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Thu, Nov. 14

Chino Valley police officer builds, races dirt cars with husband

John and Patrol Sergeant Deana Winn with one of the sand cars they’ve built and race. (Jason Wheeler/Review)

John and Patrol Sergeant Deana Winn with one of the sand cars they’ve built and race. (Jason Wheeler/Review)

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John and Patrol Sergeant Deana Winn racing a sand car in Primm, Nevada. (Deana Winn/Courtesy)

On the clock, Deana Winn is a patrol sergeant for the Chino Valley Police Department but off the clock, she builds and races sand cars with her husband, John Winn.

They started doing it together after their kids, who also raced, were all grown and they were still going to every race, Deana Winn said.

“I was like ‘why are we going to every race and not racing,” she said. “Let’s race, we’re not getting any younger.”

It’s enjoyable to have an interest and a hobby they can do together, Deana Winn said, adding she usually helps with the navigation. One of the big things she does in that regard is watch the mirrors for faster cars coming up behind them so they can get out of their way, she said. Their class nine car is one of the slower cars, so the better classes and faster cars will bump them out of the way if they don’t move, Deana Winn said. She also tries to remember the course and the things coming up to watch out for, she said.

John Winn said he’s been a part of the sand car racing scene since he was a teenager in the 1980s when he was a member of a pit crew.

“I’ve been doing it ever since,” he said. “That’s why I got into welding was to be able to build these things.”

The two of them race in the Southern Nevada Offroad Enthusiasts circuit and their next race is in December in Laughlin, John Winn said. There’s quite a bit of prep that has to be done before each race, too he said. Every nut and bolt has to be checked and all the fluids have to be changed and while the car is a simple class, it can get pretty involved, John Winn said. The car also needs some fixing after the last race they did, including rebuilding the suspension, rebuilding the shocks and redoing the springs, fixing rims and even transmission work, he said.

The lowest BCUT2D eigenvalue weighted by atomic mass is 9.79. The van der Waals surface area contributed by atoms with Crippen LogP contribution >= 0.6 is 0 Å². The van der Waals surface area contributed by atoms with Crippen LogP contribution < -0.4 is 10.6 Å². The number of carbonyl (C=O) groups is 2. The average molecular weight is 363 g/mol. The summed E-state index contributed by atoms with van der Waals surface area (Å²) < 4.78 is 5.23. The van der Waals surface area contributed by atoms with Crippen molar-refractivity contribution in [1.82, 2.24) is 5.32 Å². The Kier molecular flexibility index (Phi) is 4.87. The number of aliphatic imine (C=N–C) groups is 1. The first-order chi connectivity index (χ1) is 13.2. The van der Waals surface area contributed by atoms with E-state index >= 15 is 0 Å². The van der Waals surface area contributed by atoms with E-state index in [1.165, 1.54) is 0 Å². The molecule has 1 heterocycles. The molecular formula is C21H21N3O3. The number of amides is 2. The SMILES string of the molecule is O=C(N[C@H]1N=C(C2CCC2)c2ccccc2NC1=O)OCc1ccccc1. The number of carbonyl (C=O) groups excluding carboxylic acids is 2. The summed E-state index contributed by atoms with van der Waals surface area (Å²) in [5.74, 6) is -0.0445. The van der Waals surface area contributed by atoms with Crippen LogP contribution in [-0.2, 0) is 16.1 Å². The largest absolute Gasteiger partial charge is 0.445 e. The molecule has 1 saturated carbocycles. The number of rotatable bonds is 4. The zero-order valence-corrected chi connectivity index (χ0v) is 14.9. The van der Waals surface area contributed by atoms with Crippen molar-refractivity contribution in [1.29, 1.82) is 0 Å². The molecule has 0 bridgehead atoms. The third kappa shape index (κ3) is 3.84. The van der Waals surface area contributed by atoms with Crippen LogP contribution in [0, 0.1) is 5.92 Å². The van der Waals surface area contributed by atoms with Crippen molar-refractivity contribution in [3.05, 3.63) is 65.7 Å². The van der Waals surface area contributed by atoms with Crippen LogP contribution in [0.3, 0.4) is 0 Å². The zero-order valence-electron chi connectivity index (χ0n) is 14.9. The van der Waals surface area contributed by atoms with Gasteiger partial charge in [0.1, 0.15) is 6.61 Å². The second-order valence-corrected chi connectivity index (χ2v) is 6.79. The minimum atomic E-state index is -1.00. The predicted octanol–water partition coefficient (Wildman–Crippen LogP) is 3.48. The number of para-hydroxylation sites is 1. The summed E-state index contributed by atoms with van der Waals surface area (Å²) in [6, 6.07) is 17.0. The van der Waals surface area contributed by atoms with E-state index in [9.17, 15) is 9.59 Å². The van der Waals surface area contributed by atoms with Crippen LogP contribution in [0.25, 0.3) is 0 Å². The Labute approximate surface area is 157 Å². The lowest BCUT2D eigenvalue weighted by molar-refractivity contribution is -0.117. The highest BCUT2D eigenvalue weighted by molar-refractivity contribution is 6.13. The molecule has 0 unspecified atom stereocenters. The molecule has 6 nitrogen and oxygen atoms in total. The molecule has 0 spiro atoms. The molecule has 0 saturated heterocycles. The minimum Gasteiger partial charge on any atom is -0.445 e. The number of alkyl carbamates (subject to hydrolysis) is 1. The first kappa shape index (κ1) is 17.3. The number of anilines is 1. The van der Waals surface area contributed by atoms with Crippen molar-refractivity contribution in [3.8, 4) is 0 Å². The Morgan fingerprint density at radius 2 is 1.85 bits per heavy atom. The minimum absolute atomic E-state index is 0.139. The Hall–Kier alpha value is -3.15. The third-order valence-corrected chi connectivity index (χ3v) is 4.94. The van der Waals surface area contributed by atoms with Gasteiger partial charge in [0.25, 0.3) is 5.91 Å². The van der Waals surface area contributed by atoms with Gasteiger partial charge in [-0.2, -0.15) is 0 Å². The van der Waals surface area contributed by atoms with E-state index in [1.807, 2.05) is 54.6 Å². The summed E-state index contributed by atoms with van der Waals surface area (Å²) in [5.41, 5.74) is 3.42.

Like every hobby, it’s expensive, Deana Winn said. The car they have right now is probably the least expensive the two of them could go, but it’s never cheap, she said. Still, getting out of the uniform and onto the track is a stress relief, Deana Winn said.

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John and Patrol Sergeant Deana Winn racing a sand car in Caliente, Nev. (Deana Winn/Courtesy)

“You get out there and you’re not thinking about the rest of the world,” she said. “You’re thinking about trying to survive in this thing.”

It’s a good community, too, she said. Competitors will help each other out with anything they need, Deana Winn said. John Winn recalled that even as a member of a pit crew, it didn’t matter who pulled into your pit you took care of and fixed them. Hopefully they’ll remember it and return the favor someday, he said.

Looking ahead, John Winn said he’d like to get a bigger sponsorship so he can get a better car with more suspension that’s a little more comfortable to drive.

“The class I’d like to get into is about $50,000 for a car,” he said. “That’s cheap.”

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